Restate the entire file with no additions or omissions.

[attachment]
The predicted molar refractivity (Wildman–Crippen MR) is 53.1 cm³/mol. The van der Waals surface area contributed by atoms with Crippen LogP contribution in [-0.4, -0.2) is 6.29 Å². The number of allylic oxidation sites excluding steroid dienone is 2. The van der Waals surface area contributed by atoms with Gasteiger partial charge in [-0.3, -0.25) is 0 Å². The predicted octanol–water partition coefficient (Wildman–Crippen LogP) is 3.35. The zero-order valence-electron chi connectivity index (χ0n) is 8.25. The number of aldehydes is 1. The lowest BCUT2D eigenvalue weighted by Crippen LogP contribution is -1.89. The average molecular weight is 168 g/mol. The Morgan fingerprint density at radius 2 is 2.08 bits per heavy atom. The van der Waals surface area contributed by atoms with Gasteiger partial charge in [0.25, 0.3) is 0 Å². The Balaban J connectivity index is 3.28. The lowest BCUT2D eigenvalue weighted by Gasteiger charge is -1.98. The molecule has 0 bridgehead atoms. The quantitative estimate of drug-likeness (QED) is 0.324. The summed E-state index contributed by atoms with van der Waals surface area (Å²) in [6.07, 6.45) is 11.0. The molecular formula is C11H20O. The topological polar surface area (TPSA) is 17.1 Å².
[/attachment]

The predicted molar refractivity (Wildman–Crippen MR) is 53.1 cm³/mol. The van der Waals surface area contributed by atoms with Crippen LogP contribution in [-0.4, -0.2) is 6.29 Å². The number of allylic oxidation sites excluding steroid dienone is 2. The van der Waals surface area contributed by atoms with Gasteiger partial charge in [-0.3, -0.25) is 0 Å². The predicted octanol–water partition coefficient (Wildman–Crippen LogP) is 3.35. The zero-order valence-electron chi connectivity index (χ0n) is 8.25. The number of aldehydes is 1. The lowest BCUT2D eigenvalue weighted by Crippen LogP contribution is -1.89. The average molecular weight is 168 g/mol. The Morgan fingerprint density at radius 2 is 2.08 bits per heavy atom. The van der Waals surface area contributed by atoms with Gasteiger partial charge in [0.25, 0.3) is 0 Å². The Balaban J connectivity index is 3.28. The lowest BCUT2D eigenvalue weighted by Gasteiger charge is -1.98. The molecule has 0 bridgehead atoms. The quantitative estimate of drug-likeness (QED) is 0.324. The summed E-state index contributed by atoms with van der Waals surface area (Å²) in [6.07, 6.45) is 11.0. The molecular formula is C11H20O. The topological polar surface area (TPSA) is 17.1 Å².